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48v battery breaker suggestions?

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 Tim
(@tim)
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Joined: 3 years ago
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Help-Where can I get the right breakers for my 48v set up ordered 2 from eBay they look kind of stinky dink .they are resetable the post looks like about 1/4 inch but metric of course.they have 2 screw holes to mount them.messed up .i went back and only see 12-24v .what am I missing looked at a coupe solar companies even worse.i know their out there .you guys bought yours somewhere.can you help?


   
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(@sid-genetry-solar)
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What amperage are you looking for?

Yes, the vast majority of "DC" breakers on eBay/Amazon are horrible quality Chinese junk units with fake ratings, etc.  I wouldn't touch them with a 39.5' pole...a high-amperage DC arc is something you do NOT want to play with.  Check YouTube for videos of improperly rated (or reverse-biased) DC breakers catching fire--it's not funny.

I like to dig around eBay for used/new old stock Airpax magnetic trip breakers.  The advantage of magnetic trip over heat-trip is...well...they aren't affected by heat, and often trip much faster.  Most of the DC-rated ones are rated at 80vDC, 10kAIC (10,000A interrupt current), and often have a "sense switch" that you can use to detect if the breaker is tripped.

  • If you're looking for >250A, search for GJ1P-series breakers (sort by price, haha, they're expensive brand new!)  Should be able to nab a good, solid breaker for < $40/ea.  (These are the huge ones that Sean has.)
  • If you're looking for <150A, search eBay for "Airpax DC breaker."  (I'm seeing 20A through 150A on a casual search.)  KEEP IN MIND: Most of these are removed from old equipment...READ THE SPECIFICATIONS BEFORE BUYING!  Make sure they're 80vDC rated.  Sellers don't always advertise them right--or understand what they're selling.  You should be able to get what you want for < $25/ea.  (All of my breakers are this size/style.  I have 5 10A, 1 each 40A, 90A, 150A.)

There are other breaker brands besides Airpax out there (I have one Heinemann 40A DC breaker); if you want to search for "DC breaker" and weed out the 15,381 results of resellers marketing Chinese garbage...you likely will find some pretty decent breakers for a good price.  But it'll take some time.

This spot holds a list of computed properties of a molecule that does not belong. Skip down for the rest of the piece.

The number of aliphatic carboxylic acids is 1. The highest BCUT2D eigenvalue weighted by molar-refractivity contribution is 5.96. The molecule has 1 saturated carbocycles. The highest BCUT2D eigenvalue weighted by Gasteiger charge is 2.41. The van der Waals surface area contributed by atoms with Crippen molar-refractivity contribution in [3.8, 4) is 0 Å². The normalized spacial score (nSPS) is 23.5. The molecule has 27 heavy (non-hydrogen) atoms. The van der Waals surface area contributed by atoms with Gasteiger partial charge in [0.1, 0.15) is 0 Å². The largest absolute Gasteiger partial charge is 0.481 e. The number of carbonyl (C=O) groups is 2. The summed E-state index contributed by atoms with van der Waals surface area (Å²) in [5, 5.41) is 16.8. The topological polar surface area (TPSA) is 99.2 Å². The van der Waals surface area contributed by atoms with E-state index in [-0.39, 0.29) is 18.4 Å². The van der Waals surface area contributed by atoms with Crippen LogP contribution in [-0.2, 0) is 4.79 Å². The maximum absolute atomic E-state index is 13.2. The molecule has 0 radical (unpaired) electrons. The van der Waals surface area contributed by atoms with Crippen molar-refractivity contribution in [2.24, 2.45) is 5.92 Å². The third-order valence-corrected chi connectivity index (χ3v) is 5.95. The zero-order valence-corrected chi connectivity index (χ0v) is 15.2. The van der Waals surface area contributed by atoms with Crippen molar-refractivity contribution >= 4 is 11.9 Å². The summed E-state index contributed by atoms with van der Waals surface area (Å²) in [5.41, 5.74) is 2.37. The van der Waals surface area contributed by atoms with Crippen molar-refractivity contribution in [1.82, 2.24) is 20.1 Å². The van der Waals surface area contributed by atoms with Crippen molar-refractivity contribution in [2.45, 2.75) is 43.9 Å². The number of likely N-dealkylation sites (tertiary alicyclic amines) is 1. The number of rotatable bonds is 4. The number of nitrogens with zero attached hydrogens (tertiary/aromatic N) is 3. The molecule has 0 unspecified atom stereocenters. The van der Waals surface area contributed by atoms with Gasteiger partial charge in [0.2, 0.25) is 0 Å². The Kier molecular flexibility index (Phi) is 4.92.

As an example, here's a link to an Airpax breaker that the seller didn't include much info on.  If this is the size you want, you can probably get a better price than a seller who knows what they're selling: https://www.ebay.com/itm/AIRPAX-LELHPK11-1RS4-30452-80-V-Circuit-Breaker-80V/274720081826   I looked at it, and noticed that it has as 50,000AIC rating--which is really good.  Amperage isn't listed on the nameplate, and they don't show the toggle...but from the "Trip Amps" and the part number, I can infer that it's probably an 80A breaker.  (Trying to find the manufacturer spec sheet also can be very handy...though most of these will have custom options that aren't in a manufacturer spec sheet).

Another thing to keep in mind with most of these magnetic DC breakers...POLARITY IS IMPORTANT.  The terminals are usually marked with text on the label closest to the terminal, you're looking for "LINE" and "LOAD."  Line goes to battery positive, Load to the...well...load 😉

One other thing you might want to check is the "Delay" rating.  A magnetic trip breaker with no delay will trip instantly upon a surge...so they usually use some fluid in the "trip mechanism" (often called "hydraulic magnetic trip") to slow the response down.  There can be several different kinds of trip curves as a result...but for practical purposes, this usually can be ignored.


   
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(@waterman)
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DC breakers can also be marked as Bat and Aux as are the ones made by Bussmann. Some are only rated for 42Volts which is fine on a 24 Volt system while others are rated at 48 Volts.


   
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(@thebutcher)
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For what it's worth, I've been able to successfully break a shorted HV string of panels using TOMZN DC MCBs and confirmed that it wasn't a fluke by sacrificing one on the altar of testing by reversing the current and causing immediate failure and destruction of one.  In terms of current, apart from dropping a lead acid bank across one in a similar test I have no way of actually testing the current handling ability and certainly no way of testing their claimed 6000A+ break rating.

 

TOMZN's DC MCBs all seem to be C curve, which means instant trip via the magentic side of it needs > 5 times their rated current.  I have seen the trip time curves vs ambient temperature & current graphs floating around the internet but again no way practical way to validate what they say.


   
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(@sid-genetry-solar)
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Posted by: @thebutcher
For what it's worth, I've been able to successfully break a shorted HV string of panels using TOMZN DC MCBs and confirmed that it wasn't a fluke by sacrificing one on the altar of testing by reversing the current and causing immediate failure and destruction of one. In terms of current, apart from dropping a lead acid bank across one in a similar test I have no way of actually testing the current handling ability and certainly no way of testing their claimed 6000A+ break rating.